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Daily Noon Briefing Highlights: Afghanistan - Ethiopia - Syria

15 Sep 2021


Displaced families in Nahr-e-Shahi village, Mazari Sharif, Afghanistan (2019). © OCHA/Charlotte Cans

Daily Noon Briefing Highlights – 15 September 2021


OCHA reports that the UN and partners continue to deliver aid to millions of people in need, reaching 8 million people with different types of humanitarian assistance across the country in the first half of this year.

Yesterday, the International Organization for Migration and the UN Refugee Agency (UNHCR) resumed the distribution of core relief items to internally displaced people in Jalalabad City who had fled conflict in Kunar Province. This includes more than 1,600 people who were provided with relief items by UNHCR on the outskirts of Jalalabad City. Plans are in place for the distribution of core relief items for 5,900 people displaced by conflict.

Also yesterday, a non-governmental organization provided urgently needed fuel to Ghor Hospital in the west of the country, with more support planned from the UN. The health-care system in Afghanistan is on the verge of collapse, with many health facilities reportedly running out of funding, medicine, supplies and staff.

In the south, some 98,000 people who were displaced by conflict reportedly returned to their areas of origin since the Taliban took control of Lashkargah city in Hilmand Province. According to provincial authorities, about 84,000 people who returned to their homes are in need of urgent humanitarian assistance, particularly food and shelter, as their houses, agricultural lands and farms were damaged by fighting.

Nearly 635,000 people have been displaced by conflict across Afghanistan in 2021. In addition, some 5.5 million people remain in protracted displacement since 2012.

The Afghanistan Flash Appeal, which requires US$606 million and targets 11 million people with assistance for the remainder of 2021, is only 5 per cent funded.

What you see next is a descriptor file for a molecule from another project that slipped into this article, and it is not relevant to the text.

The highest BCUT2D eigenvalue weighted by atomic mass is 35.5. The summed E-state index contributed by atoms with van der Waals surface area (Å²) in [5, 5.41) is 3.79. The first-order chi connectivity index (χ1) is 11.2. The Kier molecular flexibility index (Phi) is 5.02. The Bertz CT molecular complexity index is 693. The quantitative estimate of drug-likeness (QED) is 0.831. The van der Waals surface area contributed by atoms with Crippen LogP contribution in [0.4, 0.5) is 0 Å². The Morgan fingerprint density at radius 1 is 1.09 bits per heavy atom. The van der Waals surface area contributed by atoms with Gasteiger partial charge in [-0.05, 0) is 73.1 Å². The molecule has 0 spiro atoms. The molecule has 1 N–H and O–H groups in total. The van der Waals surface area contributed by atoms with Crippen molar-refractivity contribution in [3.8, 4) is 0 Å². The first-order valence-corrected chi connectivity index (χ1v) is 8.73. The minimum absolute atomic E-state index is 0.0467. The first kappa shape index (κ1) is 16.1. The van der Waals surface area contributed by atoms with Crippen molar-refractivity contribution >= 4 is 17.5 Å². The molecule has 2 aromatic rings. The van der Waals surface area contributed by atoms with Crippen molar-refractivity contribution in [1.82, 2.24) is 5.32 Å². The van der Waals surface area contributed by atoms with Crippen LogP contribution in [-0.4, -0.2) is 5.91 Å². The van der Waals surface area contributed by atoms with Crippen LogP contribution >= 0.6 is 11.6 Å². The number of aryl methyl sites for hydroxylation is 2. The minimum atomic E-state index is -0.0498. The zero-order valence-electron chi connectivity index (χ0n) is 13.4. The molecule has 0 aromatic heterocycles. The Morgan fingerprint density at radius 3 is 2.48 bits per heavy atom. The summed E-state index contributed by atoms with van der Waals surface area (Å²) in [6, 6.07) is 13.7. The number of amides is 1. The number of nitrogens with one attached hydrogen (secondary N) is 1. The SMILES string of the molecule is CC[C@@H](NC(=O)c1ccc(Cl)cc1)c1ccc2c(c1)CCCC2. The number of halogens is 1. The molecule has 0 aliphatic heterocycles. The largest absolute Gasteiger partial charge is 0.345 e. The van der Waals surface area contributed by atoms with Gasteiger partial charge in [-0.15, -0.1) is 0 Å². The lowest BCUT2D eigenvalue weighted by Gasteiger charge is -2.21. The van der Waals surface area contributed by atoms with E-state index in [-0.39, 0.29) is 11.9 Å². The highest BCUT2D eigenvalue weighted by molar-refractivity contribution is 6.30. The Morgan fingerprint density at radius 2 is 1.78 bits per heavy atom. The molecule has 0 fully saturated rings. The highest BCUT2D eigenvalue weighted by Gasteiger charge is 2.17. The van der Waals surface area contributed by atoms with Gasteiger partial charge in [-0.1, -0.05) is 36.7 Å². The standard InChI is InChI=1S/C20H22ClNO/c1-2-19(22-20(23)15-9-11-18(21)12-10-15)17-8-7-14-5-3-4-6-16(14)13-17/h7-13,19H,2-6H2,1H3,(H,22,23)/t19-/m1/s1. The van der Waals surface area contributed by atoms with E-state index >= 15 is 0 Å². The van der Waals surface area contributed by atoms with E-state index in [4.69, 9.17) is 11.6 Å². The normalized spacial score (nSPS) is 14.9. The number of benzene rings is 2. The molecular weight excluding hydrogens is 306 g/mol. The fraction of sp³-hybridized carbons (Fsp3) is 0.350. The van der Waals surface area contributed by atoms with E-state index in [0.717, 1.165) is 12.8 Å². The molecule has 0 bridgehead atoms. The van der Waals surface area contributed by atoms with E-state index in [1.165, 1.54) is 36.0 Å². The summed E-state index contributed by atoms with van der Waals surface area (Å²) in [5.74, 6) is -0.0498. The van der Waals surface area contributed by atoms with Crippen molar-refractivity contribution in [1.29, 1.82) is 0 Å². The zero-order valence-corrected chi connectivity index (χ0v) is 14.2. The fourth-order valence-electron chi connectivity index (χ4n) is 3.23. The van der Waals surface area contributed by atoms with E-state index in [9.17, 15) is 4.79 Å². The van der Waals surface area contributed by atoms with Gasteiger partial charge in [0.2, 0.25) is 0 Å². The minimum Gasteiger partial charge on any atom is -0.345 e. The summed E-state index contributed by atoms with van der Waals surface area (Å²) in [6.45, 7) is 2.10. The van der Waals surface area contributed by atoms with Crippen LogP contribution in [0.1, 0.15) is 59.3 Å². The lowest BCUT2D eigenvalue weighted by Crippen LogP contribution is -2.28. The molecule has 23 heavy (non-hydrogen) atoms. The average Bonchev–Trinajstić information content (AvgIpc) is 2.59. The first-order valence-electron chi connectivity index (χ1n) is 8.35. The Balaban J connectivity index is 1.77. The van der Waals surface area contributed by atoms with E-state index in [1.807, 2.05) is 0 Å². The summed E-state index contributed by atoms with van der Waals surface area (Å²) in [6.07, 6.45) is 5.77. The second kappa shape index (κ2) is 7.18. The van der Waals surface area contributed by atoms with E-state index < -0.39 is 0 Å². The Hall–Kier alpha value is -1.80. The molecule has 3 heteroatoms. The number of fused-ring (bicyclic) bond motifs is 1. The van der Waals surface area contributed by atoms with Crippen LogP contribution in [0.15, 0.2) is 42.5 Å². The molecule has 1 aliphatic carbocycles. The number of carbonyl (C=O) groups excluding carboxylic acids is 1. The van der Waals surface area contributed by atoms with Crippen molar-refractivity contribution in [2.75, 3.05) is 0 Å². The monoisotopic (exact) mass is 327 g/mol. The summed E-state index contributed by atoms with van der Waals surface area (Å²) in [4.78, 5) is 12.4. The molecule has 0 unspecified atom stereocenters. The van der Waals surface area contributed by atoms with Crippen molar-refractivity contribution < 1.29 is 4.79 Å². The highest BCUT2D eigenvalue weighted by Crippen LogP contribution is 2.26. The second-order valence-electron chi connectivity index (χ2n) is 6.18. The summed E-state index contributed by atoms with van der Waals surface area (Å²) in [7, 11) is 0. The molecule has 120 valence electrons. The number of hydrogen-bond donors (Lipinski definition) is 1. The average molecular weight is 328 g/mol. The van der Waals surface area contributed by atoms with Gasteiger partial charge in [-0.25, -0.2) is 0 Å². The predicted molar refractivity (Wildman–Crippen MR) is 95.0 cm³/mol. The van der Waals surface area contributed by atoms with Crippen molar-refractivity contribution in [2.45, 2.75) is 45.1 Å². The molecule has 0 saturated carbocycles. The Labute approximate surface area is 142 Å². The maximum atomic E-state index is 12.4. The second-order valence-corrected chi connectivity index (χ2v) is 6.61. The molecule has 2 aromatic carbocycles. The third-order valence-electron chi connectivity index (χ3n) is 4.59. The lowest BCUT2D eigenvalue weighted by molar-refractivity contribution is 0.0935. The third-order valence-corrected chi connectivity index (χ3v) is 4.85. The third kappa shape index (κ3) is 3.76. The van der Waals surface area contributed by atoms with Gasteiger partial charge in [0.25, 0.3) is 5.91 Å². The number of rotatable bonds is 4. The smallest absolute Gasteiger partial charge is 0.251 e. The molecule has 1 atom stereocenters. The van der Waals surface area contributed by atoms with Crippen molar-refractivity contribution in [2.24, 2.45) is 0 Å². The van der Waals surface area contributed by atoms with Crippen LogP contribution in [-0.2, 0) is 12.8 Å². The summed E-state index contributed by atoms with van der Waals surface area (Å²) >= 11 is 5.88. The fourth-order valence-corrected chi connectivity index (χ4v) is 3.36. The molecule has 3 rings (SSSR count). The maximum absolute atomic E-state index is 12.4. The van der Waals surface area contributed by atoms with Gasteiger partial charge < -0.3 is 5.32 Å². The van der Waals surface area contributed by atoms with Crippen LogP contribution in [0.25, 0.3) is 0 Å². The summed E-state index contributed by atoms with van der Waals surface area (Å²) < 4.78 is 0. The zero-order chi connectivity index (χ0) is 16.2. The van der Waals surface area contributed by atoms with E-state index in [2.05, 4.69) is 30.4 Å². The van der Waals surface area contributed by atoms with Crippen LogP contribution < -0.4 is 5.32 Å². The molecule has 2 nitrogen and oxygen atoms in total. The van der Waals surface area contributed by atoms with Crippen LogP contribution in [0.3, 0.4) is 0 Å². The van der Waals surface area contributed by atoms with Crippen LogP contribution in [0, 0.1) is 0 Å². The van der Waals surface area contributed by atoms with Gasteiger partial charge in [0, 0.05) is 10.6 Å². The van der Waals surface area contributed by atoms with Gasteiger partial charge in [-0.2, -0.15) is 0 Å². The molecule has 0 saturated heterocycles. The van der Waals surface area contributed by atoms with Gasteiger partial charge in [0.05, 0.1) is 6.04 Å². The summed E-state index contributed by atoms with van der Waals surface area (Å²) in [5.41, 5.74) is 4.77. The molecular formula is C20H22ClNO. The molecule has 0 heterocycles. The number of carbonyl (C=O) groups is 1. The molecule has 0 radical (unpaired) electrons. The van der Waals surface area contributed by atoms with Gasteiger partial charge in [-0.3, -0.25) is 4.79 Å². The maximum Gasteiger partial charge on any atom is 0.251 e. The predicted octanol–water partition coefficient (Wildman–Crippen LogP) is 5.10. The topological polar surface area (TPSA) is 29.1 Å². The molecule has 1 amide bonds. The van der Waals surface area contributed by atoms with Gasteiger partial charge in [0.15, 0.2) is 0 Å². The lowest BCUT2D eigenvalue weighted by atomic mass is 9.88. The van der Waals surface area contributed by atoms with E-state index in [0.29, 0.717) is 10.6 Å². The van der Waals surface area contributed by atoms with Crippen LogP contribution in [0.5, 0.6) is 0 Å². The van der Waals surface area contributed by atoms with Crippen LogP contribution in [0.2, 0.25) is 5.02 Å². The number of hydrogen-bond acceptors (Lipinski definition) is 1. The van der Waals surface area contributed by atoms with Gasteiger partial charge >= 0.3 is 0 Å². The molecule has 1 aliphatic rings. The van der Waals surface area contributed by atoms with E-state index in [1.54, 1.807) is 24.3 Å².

OCHA reports that the humanitarian situation in the northern part of the country, particularly Tigray, remains dire, and is also worsening in neighbouring Amhara and Afar regions.  

Between 5 and 7 September, 147 trucks of humanitarian assistance arrived into Tigray via Afar. Before that, no trucks had been able to go into Tigray since 22 August. This development is welcome, but 100 trucks with food, non-food items and fuel must enter Tigray every single day to meet the scale of needs on the ground. Some supplies have not been able to enter at all, including fuel, without which we are unable to continue our operations.

In another welcome development, the first of the EU Humanitarian Air Bridge flights arrived in Tigray on 11 September, carrying 7 metric tons of nutritional supplies.  

The UN Humanitarian Air Service passenger flights in and out of Tigray continue to operate two flights per week as planned, with 12 flights having operated to date since July.

The spillover of the conflict in Tigray into Amhara and Afar continues to dramatically increase humanitarian needs, and more than 1.7 million people in both regions are reportedly food insecure. According to regional authorities, more than 140,000 people were displaced in Afar and over 233,000 people were recently displaced in Dessie and Kombolcha in South Wello in Amhara. Despite access constraints to some areas in both regions due to the ongoing hostilities and lack of funds, partners continue to scale up the response and support the authorities’-led response efforts in both regions.


Emergency Relief Coordinator Martin Griffiths will be briefing the Security Council on Syria this afternoon, following his visit to the region at the end of last month. 

He is expected to brief on the increasing needs facing Syrians after 10 years of conflict, recent developments in accessing people in need following the Security Council’s adoption of resolution 2585 in July, and the need for adequate funding to respond. 

Mr. Griffiths’s full remarks will be available online after the session.